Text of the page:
This is quite a remarkable feat and has been achieved through the ensemble spirit that must underlie all successful collaborative practices. And the participation of the spectator is essential too. The performance starts with an actress imagining a scenario: a mountain is over there she tells us, gazing upward as if she can see it in her mind’s eye. She continues to recount her vision of a landscape and the moon, an interior, two people in love, imagining each other, missing each other, losing each other, or, do they? Do they really know each other? Are they imagining ‘the other’, the desired? She carries our imaginations along just so far and leaves the rest up to us. As it should be.
What follows introduces us to characters created and in the process of creation, in dialogue, in soliloquy, in movement as dancers search for the most apt form of expression for emotions, actors try on funny hats, and stories are told from multiple perspectives. We watch action on video, which seems to objectify, yet it allows the spectator our own subjective window on the action, and meanwhile, the characters in the video are talking on stage, in person, about what was happening in the video, other actors make comments, one explains to the audience what was happening in French while the others are speaking in Portuguese. In many respects, Otro is about perspectives, the inviability of objectivity, of knowing the ‘other’, about the ways in which we regard each other from a subjective viewpoint.
The dance was beautiful, absurd, challenging, often funny. The choreographer Cristina Moura (who has worked with Alain Platel’s Les Ballets C de la B) joined the collective in 2004 and imbues the movement with a rich eclecticism. The dancers thrashed around in the throes of strong, sometimes comic, passions, staggered like drunks and paraplegics, projected corporeal images with ritualised movements. A naked man stands centre stage: other performers make suggestions. Perhaps, he’s drunk and muttering something over his vomit; perhaps he’s in love and has a tattoo of the name Katia on his arm. The performer walks over the naked man and writes Katia on his forearm with a biro. ‘Are you all right? Can I call you a taxi?’ another actress walks up to him to move the improvisation along. They discuss his predicament and what might happen to him. Eventually, the naked man starts to dance, a bizarre, butoh-like bacchanalian dance, like satyr or faun.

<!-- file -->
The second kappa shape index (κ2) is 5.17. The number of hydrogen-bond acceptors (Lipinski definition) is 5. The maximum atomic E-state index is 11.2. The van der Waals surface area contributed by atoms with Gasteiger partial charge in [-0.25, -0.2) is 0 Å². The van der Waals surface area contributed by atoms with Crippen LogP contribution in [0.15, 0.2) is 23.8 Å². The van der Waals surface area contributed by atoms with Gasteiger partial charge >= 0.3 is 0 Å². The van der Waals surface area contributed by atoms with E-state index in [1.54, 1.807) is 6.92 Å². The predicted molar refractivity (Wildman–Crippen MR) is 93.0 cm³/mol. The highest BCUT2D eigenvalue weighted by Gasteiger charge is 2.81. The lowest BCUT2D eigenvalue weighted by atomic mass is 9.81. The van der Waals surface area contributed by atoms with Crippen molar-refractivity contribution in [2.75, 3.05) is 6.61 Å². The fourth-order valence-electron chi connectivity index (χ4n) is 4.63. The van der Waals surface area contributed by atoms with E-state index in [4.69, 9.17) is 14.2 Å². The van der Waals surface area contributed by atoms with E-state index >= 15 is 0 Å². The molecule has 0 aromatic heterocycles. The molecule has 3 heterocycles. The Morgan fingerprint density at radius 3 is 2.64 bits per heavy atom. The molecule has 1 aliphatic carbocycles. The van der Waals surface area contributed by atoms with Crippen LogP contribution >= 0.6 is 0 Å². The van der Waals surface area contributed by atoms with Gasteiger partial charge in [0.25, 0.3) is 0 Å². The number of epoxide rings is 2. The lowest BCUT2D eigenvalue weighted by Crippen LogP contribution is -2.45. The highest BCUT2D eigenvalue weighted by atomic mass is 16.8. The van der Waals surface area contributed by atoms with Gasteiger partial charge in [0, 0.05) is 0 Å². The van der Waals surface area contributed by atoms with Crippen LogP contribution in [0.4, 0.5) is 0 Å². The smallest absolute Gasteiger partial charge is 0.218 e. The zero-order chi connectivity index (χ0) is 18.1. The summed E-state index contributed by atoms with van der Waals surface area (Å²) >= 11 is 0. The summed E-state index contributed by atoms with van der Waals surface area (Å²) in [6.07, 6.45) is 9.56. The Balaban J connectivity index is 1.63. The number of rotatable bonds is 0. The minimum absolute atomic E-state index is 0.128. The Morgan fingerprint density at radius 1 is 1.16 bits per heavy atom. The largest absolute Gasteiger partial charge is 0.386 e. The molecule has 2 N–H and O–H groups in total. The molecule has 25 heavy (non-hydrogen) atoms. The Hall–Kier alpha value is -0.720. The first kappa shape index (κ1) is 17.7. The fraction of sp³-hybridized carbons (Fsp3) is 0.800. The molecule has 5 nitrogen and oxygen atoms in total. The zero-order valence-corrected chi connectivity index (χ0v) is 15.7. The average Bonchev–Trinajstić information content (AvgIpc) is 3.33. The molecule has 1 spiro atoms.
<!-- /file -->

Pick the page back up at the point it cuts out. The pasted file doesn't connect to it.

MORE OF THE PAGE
Director and actor Enrique Diaz co-founded his first theatre company when he was just 18 years of age. Over the last quarter of a century, he has directed classics and contemporary work, putting the actor’s physical presence at the forefront of his practice. Improvisation and multidisciplinarity are equally central to the creative process. Sharing the creative process is also a means to building new relationships with the audience. His Shakespeare adaptation Répétition.Hamlet [Rehearsal.Hamlet] won the Prix de la Critique Française for Best Foreign Performance of 2005-2006. His Seagull-Play was also applauded in Europe.
Otro is set in a rehearsal space; pieces of coloured vinyl delineate a playing area, chairs, props and musical instruments line the sides, a water-cooler and blackboard for notes indicated the everyday reality of a performers workspace, a screen for the videos fills the back wall. As the performers traverse the space in various configurations and states of absorption in their material, ignoring each other, trying something out, merging to improvise a scene together, or run-through a sequence, they convey us across boundaries between the real and the illusionary, the layers of imaginary worlds that are in rehearsal, in Rio, in the characters, in the performers. A remote controlled toy car can be a metaphor for a bad conscience; a dance sequence with a chair can turn into a metaphor for social conditioning, and then it is mocked as the rest of the cast seem to join in willy-nilly with spurious objects, silly head gear and clumsy movements. The music and sound compounds the atmosphere. And the video work by Filipe Ribeiro follows the performance’s trajectory with research and rehearsal material, through documentary-style to visual art as, eventually, Enrique Diaz reads a long text, notes and observations, accompanied by Ribeiro’s images. The entire performance is suddenly taken onto a new plane of philosophical profundity and everything slots into place.
Otro [Or] Weknowitsallornothing [Or] Ready To is ‘poetry in motion’.